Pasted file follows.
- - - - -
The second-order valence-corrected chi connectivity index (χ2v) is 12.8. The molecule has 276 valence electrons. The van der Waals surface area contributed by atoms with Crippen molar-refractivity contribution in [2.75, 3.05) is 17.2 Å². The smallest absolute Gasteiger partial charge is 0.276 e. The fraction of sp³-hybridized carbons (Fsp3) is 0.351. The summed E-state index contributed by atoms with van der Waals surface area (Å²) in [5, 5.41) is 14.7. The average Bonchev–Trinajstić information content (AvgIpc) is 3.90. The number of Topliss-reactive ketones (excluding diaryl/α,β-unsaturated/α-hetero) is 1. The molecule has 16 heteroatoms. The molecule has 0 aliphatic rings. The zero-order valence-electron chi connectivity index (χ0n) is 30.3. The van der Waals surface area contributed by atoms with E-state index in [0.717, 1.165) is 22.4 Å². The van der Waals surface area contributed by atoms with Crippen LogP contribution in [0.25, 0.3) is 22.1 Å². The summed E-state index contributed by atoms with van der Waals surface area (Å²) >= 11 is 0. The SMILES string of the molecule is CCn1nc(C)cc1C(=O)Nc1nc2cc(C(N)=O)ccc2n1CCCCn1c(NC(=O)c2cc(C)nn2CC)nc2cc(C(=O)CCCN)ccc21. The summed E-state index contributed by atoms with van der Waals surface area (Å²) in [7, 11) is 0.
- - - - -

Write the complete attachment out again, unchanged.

The second-order valence-corrected chi connectivity index (χ2v) is 12.8. The molecule has 276 valence electrons. The van der Waals surface area contributed by atoms with Crippen molar-refractivity contribution in [2.75, 3.05) is 17.2 Å². The smallest absolute Gasteiger partial charge is 0.276 e. The fraction of sp³-hybridized carbons (Fsp3) is 0.351. The summed E-state index contributed by atoms with van der Waals surface area (Å²) in [5, 5.41) is 14.7. The average Bonchev–Trinajstić information content (AvgIpc) is 3.90. The number of Topliss-reactive ketones (excluding diaryl/α,β-unsaturated/α-hetero) is 1. The molecule has 16 heteroatoms. The molecule has 0 aliphatic rings. The zero-order valence-electron chi connectivity index (χ0n) is 30.3. The van der Waals surface area contributed by atoms with E-state index in [0.717, 1.165) is 22.4 Å². The van der Waals surface area contributed by atoms with Crippen LogP contribution in [0.25, 0.3) is 22.1 Å². The summed E-state index contributed by atoms with van der Waals surface area (Å²) >= 11 is 0. The SMILES string of the molecule is CCn1nc(C)cc1C(=O)Nc1nc2cc(C(N)=O)ccc2n1CCCCn1c(NC(=O)c2cc(C)nn2CC)nc2cc(C(=O)CCCN)ccc21. The summed E-state index contributed by atoms with van der Waals surface area (Å²) in [7, 11) is 0.